Here's my 2 cents if you are worried about the tank not running as in through overflow to sump scenario the main reason your concerned is the lack of oxygen in your tank. If you use your power heads to break the water surface it will help keep oxygen levels decent in the tank and for added good measure throw in an air stone or two with this you should be good to go for 24 hours without its regular flow so to speak.

If you are still concerned have a fresh batch of salt mix ready to go and in 12 hours do a waterchange to refresh the water and by then even at 12 hours the silicone should be fine it's not like you are re sealing the whole tank and have massive amounts of silicone all your using is a small dab to hold a hook.that little amount shouldn't bother anything even after 3 hours no more than using two part epoxy and crazy glue to glue frags

hillegom
03-05-2014, 04:16 AM
Here's my 2 cents if you are worried about the tank not running as in through overflow to sump scenario the main reason your concerned is the lack of oxygen in your tank. If you use your power heads to break the water surface it will help keep oxygen levels decent in the tank and for added good measure throw in an air stone or two with this you should be good to go for 24 hours without its regular flow so to speak.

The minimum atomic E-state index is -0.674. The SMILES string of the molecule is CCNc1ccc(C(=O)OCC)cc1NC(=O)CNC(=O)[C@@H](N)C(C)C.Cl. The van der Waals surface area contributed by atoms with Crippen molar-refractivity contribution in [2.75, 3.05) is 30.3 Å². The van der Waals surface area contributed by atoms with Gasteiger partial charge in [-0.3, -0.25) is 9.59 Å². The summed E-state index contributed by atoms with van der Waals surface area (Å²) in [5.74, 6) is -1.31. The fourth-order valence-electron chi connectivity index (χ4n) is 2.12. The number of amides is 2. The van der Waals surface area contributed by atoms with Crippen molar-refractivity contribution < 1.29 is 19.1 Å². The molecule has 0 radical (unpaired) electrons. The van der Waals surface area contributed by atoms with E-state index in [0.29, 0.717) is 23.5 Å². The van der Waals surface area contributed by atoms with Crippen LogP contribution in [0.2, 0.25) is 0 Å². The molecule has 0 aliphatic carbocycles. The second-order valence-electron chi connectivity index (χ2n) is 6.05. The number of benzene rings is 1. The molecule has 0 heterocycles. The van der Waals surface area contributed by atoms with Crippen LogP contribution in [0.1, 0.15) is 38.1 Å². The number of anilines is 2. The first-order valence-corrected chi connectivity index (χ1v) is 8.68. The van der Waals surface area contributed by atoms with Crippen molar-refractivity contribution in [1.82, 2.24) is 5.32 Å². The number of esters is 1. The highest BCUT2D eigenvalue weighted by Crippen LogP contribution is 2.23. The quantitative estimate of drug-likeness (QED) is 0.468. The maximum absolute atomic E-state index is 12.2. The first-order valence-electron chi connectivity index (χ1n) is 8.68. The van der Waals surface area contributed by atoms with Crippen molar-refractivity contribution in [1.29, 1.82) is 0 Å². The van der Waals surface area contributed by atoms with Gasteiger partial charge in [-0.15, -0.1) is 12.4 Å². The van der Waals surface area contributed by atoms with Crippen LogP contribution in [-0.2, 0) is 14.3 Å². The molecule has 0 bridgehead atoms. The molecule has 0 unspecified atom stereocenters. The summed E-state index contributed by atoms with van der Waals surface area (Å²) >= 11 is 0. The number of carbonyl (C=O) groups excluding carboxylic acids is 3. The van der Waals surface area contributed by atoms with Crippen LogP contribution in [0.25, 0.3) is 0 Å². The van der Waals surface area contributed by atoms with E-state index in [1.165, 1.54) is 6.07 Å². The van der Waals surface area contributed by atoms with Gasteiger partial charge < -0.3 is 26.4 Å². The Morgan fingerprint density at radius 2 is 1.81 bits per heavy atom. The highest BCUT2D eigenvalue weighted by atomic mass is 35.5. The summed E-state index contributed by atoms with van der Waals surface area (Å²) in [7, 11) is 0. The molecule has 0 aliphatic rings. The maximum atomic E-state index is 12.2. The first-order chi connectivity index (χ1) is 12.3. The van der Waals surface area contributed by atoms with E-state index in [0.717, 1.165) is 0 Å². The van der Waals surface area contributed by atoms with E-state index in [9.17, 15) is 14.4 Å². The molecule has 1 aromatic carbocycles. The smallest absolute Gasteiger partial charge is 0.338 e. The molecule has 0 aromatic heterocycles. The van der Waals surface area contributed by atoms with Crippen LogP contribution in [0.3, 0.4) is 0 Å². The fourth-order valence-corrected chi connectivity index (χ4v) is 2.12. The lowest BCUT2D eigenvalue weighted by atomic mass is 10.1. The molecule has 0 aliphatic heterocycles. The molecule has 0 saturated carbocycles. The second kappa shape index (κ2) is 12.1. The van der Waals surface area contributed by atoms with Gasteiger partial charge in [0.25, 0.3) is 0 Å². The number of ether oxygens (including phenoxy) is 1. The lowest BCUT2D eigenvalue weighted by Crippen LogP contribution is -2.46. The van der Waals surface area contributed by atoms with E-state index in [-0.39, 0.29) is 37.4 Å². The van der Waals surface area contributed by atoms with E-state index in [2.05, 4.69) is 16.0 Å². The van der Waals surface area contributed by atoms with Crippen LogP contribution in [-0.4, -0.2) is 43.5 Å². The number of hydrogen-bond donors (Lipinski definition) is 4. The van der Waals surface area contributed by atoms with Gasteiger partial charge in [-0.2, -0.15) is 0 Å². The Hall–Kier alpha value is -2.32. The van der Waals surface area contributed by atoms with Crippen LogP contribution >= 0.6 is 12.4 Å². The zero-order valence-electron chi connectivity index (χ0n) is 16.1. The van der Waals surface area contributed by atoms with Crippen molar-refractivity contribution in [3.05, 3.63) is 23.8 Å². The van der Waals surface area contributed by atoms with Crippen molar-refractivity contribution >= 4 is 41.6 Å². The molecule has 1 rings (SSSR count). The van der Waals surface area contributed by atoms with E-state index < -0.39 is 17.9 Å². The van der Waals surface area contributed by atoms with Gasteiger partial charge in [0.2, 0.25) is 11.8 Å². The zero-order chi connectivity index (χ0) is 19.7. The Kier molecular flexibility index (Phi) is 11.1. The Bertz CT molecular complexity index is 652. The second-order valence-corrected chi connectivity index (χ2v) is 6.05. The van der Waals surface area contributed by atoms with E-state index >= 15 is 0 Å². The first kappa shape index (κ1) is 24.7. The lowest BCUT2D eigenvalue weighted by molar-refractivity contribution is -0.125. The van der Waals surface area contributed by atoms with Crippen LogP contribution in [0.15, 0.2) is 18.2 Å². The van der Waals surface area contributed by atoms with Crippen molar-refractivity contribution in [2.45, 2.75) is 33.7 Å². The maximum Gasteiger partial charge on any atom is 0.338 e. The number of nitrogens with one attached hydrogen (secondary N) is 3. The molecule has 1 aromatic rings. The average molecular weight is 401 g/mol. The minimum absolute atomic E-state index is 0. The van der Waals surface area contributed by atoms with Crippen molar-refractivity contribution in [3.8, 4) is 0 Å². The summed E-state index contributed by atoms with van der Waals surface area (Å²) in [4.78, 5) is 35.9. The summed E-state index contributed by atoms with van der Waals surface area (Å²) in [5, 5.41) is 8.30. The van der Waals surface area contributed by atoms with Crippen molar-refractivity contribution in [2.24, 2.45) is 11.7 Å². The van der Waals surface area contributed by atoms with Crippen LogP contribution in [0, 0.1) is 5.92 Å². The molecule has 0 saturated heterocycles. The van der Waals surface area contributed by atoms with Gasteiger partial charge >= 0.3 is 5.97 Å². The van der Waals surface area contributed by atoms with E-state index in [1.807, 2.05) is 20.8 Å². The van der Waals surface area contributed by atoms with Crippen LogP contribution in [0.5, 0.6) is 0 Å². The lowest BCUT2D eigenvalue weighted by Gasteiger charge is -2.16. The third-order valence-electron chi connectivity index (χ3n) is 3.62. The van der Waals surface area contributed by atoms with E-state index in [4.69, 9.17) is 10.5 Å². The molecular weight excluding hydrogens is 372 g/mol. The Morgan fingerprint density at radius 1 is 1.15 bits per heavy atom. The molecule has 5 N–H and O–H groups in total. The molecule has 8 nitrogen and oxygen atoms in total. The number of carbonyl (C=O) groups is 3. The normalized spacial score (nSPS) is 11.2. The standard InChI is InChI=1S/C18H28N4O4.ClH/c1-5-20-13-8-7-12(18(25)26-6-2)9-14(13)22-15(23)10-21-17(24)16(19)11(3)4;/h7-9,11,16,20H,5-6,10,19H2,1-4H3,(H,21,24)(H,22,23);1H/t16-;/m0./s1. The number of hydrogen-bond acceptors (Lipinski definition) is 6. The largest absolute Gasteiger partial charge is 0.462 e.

If you are still concerned have a fresh batch of salt mix ready to go and in 12 hours do a waterchange to refresh the water and by then even at 12 hours the silicone should be fine it's not like you are re sealing the whole tank and have massive amounts of silicone all your using is a small dab to hold a hook.that little amount shouldn't bother anything even after 3 hours no more than using two part epoxy and crazy glue to glue frags

+1

Reef Pilot
03-05-2014, 04:23 AM
Would carbon take out any of the silicone fumes (or whatever you call the underwater equivalent)?

hillegom
03-05-2014, 05:09 AM
I thought carbon takes out a lot of "stuff"
When silicone cures it gives off acetic acid, and if I remember correctly that is vinegar.
I read somewhere where people were dosing vinegar, as a carbon source, like dosing vodka
I'm sure curing silicone also releases other chemicals, but your carbon filter should take these out.
IMHO